It may not be the most glamorous topic, but soil moisture is essential for sustaining human life. It’s what allows us to grow crops, and without it, we wouldn’t have the grasslands that feed cattle and sheep.
A better understanding of soil moisture can help us use less water for irrigation and ensure that soils are more drought resilient — both of which are becoming more important as the impacts of climate change are felt around the world.
That’s why a technique that harnesses cosmic rays could prove to be invaluable.
Although it’s a relatively new method, it’s being explored by scientists around the world. Based in England, Cosmos-UK was set up in 2013, operated by the UK Centre for Ecology and Hydrology, with funding from the National Environment Research Council.
“We make use of naturally occurring cosmic radiation, which can come from far in outer space,” explains Dr. Jonathan Evans, project leader for Cosmos-UK.
This cosmic radiation interacts with the Earth’s atmosphere to generate particles called neutrons, explains Evans. “The neutrons are really effectively scattered by the water in the soil, so we can count the number of neutrons to work out how much water there is in the soil.”
Soil moisture can be measured in other ways — for example using sensors in the ground — but these can only analyze a small volume of soil, with the potential for large variations in readings between sensors, says Evans. Satellites cover much larger areas but can be affected by things like crop growth and may only give a reading every week or so, when the satellites pass over a particular area.
The cosmic radiation neutron sensing technique can measure soil moisture over a 200-meter radius, and in real-time, says Evans.
“This data is really important for water resource managers, such as water companies and the Environment Agency, so that we can monitor both flood and drought risk,” says Evans.
“It also provides information to farmers on current growing conditions, and … for management of farm activities.”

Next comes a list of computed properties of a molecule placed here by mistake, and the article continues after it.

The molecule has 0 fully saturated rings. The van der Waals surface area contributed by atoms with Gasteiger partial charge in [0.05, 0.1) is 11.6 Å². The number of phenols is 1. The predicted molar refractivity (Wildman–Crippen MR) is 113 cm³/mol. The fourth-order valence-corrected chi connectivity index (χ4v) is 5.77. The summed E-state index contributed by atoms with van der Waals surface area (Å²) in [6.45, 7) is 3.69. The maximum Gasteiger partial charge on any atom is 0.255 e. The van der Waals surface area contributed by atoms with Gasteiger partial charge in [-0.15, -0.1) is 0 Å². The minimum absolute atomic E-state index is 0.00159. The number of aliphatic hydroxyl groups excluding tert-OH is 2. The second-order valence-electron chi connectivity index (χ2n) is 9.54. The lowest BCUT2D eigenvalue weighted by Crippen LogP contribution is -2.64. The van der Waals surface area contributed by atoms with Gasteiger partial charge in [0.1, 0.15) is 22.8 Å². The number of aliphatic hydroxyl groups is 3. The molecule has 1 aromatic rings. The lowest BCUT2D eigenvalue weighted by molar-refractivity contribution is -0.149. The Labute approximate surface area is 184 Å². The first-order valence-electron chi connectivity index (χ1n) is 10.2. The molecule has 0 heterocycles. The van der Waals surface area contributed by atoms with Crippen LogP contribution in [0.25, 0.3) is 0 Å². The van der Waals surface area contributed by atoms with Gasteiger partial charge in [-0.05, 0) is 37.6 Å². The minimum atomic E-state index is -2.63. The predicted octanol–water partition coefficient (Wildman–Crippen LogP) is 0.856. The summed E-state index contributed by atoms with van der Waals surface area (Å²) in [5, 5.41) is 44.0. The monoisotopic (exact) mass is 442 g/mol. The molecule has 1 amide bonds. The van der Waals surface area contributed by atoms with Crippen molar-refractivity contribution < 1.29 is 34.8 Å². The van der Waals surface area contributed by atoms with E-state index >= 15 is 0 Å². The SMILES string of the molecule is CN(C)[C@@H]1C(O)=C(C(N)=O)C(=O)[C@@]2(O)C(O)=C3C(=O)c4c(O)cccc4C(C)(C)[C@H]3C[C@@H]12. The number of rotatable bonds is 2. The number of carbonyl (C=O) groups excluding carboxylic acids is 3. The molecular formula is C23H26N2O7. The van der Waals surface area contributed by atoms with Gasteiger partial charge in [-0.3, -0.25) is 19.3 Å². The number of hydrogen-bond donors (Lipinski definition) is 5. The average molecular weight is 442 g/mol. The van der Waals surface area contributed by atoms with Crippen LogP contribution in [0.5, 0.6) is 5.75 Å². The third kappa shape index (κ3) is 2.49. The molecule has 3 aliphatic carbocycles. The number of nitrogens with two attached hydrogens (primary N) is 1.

In 2016, Cosmos-UK expanded to India, where agriculture is heavily dependent on irrigation. Improved data on soil moisture could help farmers better manage their irrigation, making their water resources more sustainable, argues Evans. He adds that the research, carried out in collaboration with three Indian universities, has increased understanding of how the level of soil moisture can affect rainfall.
For a decade, the UN’s joint FAO/IAEA Division of Nuclear Techniques in Food and Agriculture has also been working with cosmic ray neutron sensors, which it describes as a “valuable tool for climate-smart agriculture.”
The organization has trained hundreds of scientists around the world to use the technology, with researchers in countries including Sudan and Iraq saying it has helped them manage limited water resources.
Back in the UK, Evans says that the data collected by Cosmos-UK has revealed that drought frequency has increased slightly since the project began, which is linked to changing rainfall patterns.
“Although we have a really good 10-year data set, it’s still actually a bit too short for statistical climate analysis,” he says. “But we can use those data in our climate models and land surface models to predict the soil moisture under future climate [which] enables us to predict the effects of climate change.”
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